Through a combination of special effects and subtle manipulation, Eliasson achieves a level of scale in his work that truly echoes nature. He often uses optics, employing prisms, lenses and geometrical axes to evoke the finer senses of the human retina. In his work I Only See Things When They Move (2004), the combination of a rotating color filter encircling a lamp and the refractive effect of a glass prism created the appearance of vibrant colored bands on the gallery’s walls. With this piece, Eliasson was able to enter a new realm that oscillated between art and science.
Your House (2006) is a book and an art piece depicting Eliasson’s own home in Hellerup, Denmark. The internal space of his house was recreated in 1:85 scale, sliced thinly as if by an MRI using tomography. The detail in each section, cut into the pages of a 454-page book that measured a mere 27.3cm by 43cm was astounding. A total of 225 books were created, of which 140 are held at MoMA, a supporter of the project.
In 2012, together with Frederik Ottesen, Eliasson invented a solar LED lamp called the “Little Sun,” which can be used in parts of the world at time impenetrable by sunlight. Displayed first at the Tate Modern, the “Little Sun” debuted as part of the London 2012 Festival—it has since been introduced across the globe. At his solo show in Denmark’s Louisiana Museum of Modern Art in 2014, Eliasson filled an entire gallery with stones, recreating a rocky riverbed.
Eliasson will open Contact at the Fondation Louis Vuitton through mid-February. The artist’s first solo show in France since 2002, the installation will bring visitors into a pitch-black space only partially broken by small fixtures of light. The experience will be of one exploring the structure of the universe with your senses.
Contact “addresses that which lies at the fringe of our senses and knowledge, of our imagination and expectations. It is about the horizon that divides, for each of us, the known from the unknown,” says the artist. Through an accurate understanding of science and technology, he has gained from nature the principles of form: repetition, harmony and unity. ■ with ARTINPOST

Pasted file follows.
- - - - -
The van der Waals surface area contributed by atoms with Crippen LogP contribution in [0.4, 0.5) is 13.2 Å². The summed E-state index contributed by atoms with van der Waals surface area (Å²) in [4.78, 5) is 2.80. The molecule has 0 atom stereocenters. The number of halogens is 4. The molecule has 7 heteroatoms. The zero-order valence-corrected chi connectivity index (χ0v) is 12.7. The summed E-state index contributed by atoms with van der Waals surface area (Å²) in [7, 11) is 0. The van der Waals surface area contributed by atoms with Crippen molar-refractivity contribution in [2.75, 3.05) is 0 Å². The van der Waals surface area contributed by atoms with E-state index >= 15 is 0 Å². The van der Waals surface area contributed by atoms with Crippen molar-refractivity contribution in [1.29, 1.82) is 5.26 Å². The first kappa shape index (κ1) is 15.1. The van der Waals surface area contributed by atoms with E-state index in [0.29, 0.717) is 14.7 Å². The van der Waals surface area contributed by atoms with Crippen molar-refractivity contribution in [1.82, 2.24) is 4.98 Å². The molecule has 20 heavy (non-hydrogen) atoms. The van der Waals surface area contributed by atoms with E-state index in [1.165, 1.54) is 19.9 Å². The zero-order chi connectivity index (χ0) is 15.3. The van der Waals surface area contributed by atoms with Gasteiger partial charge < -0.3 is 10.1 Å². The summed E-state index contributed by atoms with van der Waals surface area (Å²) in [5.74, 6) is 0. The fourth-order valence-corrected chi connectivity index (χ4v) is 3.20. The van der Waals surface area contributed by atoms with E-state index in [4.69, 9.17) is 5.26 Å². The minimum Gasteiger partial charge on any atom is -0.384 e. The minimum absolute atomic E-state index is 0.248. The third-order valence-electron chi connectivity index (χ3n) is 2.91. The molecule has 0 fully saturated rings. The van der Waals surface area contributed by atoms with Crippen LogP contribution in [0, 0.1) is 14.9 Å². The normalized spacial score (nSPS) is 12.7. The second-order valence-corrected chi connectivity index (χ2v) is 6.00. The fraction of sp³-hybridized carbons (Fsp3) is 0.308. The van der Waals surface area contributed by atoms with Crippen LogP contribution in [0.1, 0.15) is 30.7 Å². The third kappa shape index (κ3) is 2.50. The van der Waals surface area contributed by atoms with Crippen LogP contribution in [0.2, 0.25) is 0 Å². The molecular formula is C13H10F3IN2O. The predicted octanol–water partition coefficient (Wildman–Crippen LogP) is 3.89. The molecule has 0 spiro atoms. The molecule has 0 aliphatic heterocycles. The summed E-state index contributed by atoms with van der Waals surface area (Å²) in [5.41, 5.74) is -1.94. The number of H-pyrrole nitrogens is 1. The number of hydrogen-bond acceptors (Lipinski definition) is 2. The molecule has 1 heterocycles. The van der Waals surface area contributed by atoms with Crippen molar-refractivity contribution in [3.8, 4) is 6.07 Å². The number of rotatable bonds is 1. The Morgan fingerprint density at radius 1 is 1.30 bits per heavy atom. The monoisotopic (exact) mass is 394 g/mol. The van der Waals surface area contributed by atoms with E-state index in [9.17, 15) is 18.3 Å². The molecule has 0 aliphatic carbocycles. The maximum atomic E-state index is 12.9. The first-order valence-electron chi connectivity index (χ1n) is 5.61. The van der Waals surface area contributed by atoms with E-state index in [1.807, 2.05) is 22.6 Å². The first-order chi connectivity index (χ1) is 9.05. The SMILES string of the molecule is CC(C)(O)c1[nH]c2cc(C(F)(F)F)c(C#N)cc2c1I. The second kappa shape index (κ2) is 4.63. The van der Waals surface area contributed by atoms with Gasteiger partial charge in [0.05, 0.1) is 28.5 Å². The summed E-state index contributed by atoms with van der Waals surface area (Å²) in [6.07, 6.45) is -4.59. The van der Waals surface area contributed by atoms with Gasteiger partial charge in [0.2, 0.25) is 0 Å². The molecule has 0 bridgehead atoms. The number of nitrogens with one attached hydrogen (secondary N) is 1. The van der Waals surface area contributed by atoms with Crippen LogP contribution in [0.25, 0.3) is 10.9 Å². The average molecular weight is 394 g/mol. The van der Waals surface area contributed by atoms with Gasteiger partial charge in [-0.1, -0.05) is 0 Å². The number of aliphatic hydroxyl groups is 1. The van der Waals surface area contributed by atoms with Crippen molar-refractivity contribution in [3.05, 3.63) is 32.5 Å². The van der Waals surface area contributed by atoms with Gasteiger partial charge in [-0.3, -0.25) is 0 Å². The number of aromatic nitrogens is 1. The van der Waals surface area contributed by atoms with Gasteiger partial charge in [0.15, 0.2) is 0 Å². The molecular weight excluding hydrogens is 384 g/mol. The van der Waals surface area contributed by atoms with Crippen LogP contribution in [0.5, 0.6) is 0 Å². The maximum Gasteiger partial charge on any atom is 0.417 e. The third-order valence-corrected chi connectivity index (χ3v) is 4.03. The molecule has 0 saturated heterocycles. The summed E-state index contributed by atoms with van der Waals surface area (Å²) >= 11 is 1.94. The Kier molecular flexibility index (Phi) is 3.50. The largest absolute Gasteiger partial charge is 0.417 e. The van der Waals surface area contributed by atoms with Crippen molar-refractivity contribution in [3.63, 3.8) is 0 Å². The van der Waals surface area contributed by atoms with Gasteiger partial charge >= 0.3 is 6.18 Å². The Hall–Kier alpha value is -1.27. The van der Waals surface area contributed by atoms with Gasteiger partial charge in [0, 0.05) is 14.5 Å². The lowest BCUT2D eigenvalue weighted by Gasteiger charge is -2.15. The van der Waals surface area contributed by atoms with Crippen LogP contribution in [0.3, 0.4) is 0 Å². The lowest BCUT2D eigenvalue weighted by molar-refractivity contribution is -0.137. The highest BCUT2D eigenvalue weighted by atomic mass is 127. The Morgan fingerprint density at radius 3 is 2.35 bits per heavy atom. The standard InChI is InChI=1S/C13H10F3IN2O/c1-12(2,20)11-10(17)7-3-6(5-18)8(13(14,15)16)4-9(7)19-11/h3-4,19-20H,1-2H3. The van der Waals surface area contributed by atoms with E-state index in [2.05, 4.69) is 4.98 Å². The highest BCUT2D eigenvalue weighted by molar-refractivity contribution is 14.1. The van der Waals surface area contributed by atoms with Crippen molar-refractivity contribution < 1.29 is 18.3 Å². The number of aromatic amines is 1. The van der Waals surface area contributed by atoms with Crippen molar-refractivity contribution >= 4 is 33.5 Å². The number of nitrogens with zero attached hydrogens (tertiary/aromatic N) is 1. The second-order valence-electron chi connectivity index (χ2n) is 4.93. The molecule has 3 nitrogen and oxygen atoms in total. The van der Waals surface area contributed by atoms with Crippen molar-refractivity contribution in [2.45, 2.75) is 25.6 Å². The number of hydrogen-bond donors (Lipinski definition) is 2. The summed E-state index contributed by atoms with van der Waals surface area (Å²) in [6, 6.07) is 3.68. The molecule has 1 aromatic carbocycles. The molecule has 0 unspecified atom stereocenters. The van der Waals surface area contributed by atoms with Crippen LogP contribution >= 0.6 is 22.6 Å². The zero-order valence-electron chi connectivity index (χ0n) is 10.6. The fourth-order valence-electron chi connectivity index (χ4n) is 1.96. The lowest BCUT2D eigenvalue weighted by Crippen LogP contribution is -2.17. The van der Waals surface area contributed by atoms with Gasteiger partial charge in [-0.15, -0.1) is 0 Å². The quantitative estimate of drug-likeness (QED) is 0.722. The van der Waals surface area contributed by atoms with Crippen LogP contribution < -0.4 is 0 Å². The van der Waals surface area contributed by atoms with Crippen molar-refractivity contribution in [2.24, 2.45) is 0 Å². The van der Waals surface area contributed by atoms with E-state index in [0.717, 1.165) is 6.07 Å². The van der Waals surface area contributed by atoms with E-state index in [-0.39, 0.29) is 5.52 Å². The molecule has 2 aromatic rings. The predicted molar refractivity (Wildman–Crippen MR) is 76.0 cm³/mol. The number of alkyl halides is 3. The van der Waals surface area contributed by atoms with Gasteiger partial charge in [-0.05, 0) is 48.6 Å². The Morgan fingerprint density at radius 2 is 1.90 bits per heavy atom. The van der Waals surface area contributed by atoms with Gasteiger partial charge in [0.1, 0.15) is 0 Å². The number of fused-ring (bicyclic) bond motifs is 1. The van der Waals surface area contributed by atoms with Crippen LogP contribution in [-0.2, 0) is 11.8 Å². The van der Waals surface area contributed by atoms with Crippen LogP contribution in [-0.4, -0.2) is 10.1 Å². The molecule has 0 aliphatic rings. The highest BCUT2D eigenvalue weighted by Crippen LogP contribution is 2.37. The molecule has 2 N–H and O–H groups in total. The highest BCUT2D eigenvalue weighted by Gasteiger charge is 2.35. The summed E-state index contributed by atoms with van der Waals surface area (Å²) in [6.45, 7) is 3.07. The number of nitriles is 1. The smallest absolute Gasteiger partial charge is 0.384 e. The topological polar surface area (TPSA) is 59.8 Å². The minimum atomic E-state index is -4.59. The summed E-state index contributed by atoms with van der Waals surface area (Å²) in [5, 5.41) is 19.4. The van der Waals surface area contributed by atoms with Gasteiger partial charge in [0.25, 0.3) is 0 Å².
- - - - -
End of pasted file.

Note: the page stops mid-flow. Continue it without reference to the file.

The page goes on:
<Film stills of Your embodied garden>
2013 Produced by Studio Olafur Eliasson, Berlin; and Vitamin Creative Space, Guangzhou ⓒ Olafur Eliasson
Installation view of <Weather Project>
Tate Modern's Turbine Hall 2003
Installation view of <Colour Spectrum Kaleidoscope>
at P.S.1 in 2008 Color effect filter, stainless steel 75×75×200cm David Teiger Courtesy of MoMA P.S.1 ⓒ 2008 Olafur Eliasson Photo: Matthew Septimus
Installation view of <Model room>
2003 Photography Courtesy of Louisiana Museum of Modern Art, Humleaekk ⓒ Anders Sune Berg
Installation view of <Riverbed>
2014 Photography ⓒ Anders Sune Berg Courtesy of Louisiana Museum of Modern Art, Humlebaek
2014 Photo: Iwan Baan
2014 ⓒ Olafur Eliasson Photo: Iwan Baan
<Map for unthought thoughts>
2014 ⓒ Olafur Eliasson Photo: Iwan Baan
<The Little Sun>
2012 Solar-powered lamp ⓒ Olafur Eliasson
2012 Stainless steel, mirror, colored glass(yellow), colored filter glass(magenta), mirror 94.4×96.2×20.1cm Courtesy the artist and PKM Trinity Galley ⓒ 2012 Olafur Eliasson
About the Artist
Olafur Eliasson is a Danish artist born in Copenhagen in 1967. He lives in Copenhangen and Berlin, and represented Denmark at the 50th Venice Biennale in 2003 before installing The Weather Project at the Tate Modern. Take Your Time: Olafur Eliasson traveled from the San Francisco Museum of Modern Art in 2007 to 2010, making stops for site-specific installations along the way, including one at MoMA P.S.1. Eliasson has engaged in a number of projects in public spaces, including the intervention Green River, carried out in various cities between 1998 and 2001; the Serpentine Gallery Pavilion 2007 in London, a temporary pavilion designed with the Norwegian architect Kjetil Thorsen; and The New York City Waterfalls in 2008, installed along the Brooklyn waterfront. In 2013, Eliasson was recognized by the 2013 Mies van der Rohe Award, European Union Prize for Contemporary Architecture.